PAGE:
Scientists have discovered that arthritis caused by mosquito-borne viruses is worse in the limbs than the rest of the body because of their usually cooler temperature.
Researchers from QIMR Berghofer Medical Research Institute made the discovery while looking into how the immune system combats arthritic joint inflammation caused by Ross River virus and chikungunya virus.
QIMR Berghofer Inflammation Biology group leader Professor Andreas Suhrbier said arthritis from mosquito-borne viruses usually affected joints in the limbs, such as the arms, wrists, legs, ankles and feet.
He said the arthritis was debilitating and painful, lasting from weeks to many months.
“We’ve now worked out why these joints are so badly affected by inflammation,” Professor Suhrbier said.
“The bizarrely simple answer is because these joints in the limbs are usually a few degrees cooler than the rest of the body.”
He said the first line of defence used by the body to fight off a viral infection were cell proteins called type 1 interferons.
“What we have discovered is that interferons work optimally at 37C, which is the body’s normal temperature,” Professor Suhrbier said.
“However, we found that when the temperature is a few degrees cooler, this defence system works very poorly.”
Professor Suhrbier said when the limb temperature in mice was warmer, the anti-viral defence system was more effective at fighting off the virus.
He said the mice housed at 30C also had less severe arthritis than the mice housed at the standard 22C.
“This is the first time that ambient temperature has been shown to have such a dramatic effect on viral infections in warm-blooded animals,” Professor Suhrbier said.
“In the 1930s, an Australian nurse called Elizabeth Kenny pioneered a highly controversial limb-warming therapy for children suffering from polio, which became known as the ‘Kenny method’.
“Our findings would appear to vindicate the Kenny method. They also beg the question: Can the Kenny method of warming the limbs also potentially treat arthritis caused by Ross River virus and chikungunya virus?”
Professor Suhrbier said heat treatment would need to be started very early in the infection and how this related to humans would need to be established in future clinical investigations.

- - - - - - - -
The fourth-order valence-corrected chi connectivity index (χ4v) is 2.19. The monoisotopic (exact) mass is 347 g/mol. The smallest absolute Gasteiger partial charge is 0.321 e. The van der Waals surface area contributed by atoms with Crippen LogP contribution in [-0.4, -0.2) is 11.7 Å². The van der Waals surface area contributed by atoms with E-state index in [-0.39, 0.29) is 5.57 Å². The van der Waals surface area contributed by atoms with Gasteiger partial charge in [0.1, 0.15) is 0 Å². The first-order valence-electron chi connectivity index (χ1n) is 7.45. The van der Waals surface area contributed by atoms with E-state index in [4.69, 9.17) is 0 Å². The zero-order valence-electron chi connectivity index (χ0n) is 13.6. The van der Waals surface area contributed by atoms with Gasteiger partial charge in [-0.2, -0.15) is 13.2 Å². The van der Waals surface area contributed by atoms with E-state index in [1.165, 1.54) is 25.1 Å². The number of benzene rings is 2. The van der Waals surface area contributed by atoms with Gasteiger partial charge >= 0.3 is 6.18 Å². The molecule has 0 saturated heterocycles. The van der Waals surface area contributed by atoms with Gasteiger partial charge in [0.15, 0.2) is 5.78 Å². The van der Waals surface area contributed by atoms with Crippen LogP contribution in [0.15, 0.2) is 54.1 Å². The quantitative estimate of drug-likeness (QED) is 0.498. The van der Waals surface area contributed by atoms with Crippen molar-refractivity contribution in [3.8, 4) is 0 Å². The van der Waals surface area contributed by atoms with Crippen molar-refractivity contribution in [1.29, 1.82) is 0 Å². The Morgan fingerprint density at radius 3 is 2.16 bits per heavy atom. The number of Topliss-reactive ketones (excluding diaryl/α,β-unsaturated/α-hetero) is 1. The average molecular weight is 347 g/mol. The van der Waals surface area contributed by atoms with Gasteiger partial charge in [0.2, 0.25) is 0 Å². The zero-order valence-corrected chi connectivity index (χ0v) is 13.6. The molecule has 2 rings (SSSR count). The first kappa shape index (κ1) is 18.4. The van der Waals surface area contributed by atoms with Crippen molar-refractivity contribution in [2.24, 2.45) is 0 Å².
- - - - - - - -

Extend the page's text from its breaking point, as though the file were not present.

He said the findings also raised other questions.
“Older people, aged over 75 years, are the most at risk of death from chikungunya virus. Could this be because the body temperature in the elderly is often slightly lower?” he said.
“Do these findings also suggest that these viral diseases should be less severe in people who live in hot, tropical climates, like Far North Queensland?
“Unfortunately, a number of confounding factors such as the use of air-conditioning and better access to anti-inflammatory medications make this difficult to unravel.”
Professor Suhrbier said mosquito-borne viruses that caused outbreaks of rheumatic disease occurred across the world.
“The recent large global epidemic of chikungunya virus has so far only affected Australian travellers, but it has caused millions of cases across Africa, Asia and the Americas,” he said.
“Between 4000 and 5000 Australians get Ross River virus each year.”
The study involved collaborators from the University of Queensland, Griffith University, the National Institute of Infectious Diseases in Japan, the School of Pharmaceutical Sciences in Brazil, and the University of Pittsburgh in the United States.
The research was supported by the National Health and Medical Research Council, and the first author, QIMR Berghofer researcher Dr Natalie Prow, was awarded an Advance Queensland Research Fellowship.